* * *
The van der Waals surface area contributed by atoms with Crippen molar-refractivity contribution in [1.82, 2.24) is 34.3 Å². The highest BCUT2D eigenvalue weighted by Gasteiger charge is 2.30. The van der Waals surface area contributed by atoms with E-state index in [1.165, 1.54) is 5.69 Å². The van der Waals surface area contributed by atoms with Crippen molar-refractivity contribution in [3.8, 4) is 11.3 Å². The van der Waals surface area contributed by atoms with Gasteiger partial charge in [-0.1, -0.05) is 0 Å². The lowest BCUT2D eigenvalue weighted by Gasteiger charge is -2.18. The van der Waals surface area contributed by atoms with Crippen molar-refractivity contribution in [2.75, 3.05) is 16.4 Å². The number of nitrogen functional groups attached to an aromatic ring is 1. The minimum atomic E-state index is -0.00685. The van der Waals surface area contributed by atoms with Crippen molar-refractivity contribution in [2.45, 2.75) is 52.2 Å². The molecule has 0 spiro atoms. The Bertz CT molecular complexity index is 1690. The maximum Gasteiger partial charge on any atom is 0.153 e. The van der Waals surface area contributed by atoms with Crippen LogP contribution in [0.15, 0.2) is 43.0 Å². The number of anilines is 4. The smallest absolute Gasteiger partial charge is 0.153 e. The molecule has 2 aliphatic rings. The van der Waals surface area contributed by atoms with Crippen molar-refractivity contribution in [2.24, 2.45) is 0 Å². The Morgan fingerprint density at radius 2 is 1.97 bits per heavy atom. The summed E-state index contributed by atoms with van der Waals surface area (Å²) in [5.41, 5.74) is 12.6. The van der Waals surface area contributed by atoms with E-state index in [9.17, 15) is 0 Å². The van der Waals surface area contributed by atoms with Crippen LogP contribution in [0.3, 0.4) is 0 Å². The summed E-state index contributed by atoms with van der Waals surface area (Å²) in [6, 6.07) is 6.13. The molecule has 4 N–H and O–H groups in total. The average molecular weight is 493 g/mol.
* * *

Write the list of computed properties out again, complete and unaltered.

The van der Waals surface area contributed by atoms with Crippen molar-refractivity contribution in [1.82, 2.24) is 34.3 Å². The highest BCUT2D eigenvalue weighted by Gasteiger charge is 2.30. The van der Waals surface area contributed by atoms with E-state index in [1.165, 1.54) is 5.69 Å². The van der Waals surface area contributed by atoms with Crippen molar-refractivity contribution in [3.8, 4) is 11.3 Å². The van der Waals surface area contributed by atoms with Gasteiger partial charge in [-0.1, -0.05) is 0 Å². The lowest BCUT2D eigenvalue weighted by Gasteiger charge is -2.18. The van der Waals surface area contributed by atoms with Crippen molar-refractivity contribution in [2.75, 3.05) is 16.4 Å². The number of nitrogen functional groups attached to an aromatic ring is 1. The minimum atomic E-state index is -0.00685. The van der Waals surface area contributed by atoms with Crippen molar-refractivity contribution in [2.45, 2.75) is 52.2 Å². The molecule has 0 spiro atoms. The Bertz CT molecular complexity index is 1690. The maximum Gasteiger partial charge on any atom is 0.153 e. The van der Waals surface area contributed by atoms with Crippen LogP contribution in [0.15, 0.2) is 43.0 Å². The number of anilines is 4. The smallest absolute Gasteiger partial charge is 0.153 e. The molecule has 2 aliphatic rings. The van der Waals surface area contributed by atoms with Crippen molar-refractivity contribution in [2.24, 2.45) is 0 Å². The Morgan fingerprint density at radius 2 is 1.97 bits per heavy atom. The summed E-state index contributed by atoms with van der Waals surface area (Å²) in [5.41, 5.74) is 12.6. The van der Waals surface area contributed by atoms with E-state index in [9.17, 15) is 0 Å². The van der Waals surface area contributed by atoms with Crippen LogP contribution in [0.3, 0.4) is 0 Å². The summed E-state index contributed by atoms with van der Waals surface area (Å²) in [6, 6.07) is 6.13. The molecule has 4 N–H and O–H groups in total. The average molecular weight is 493 g/mol.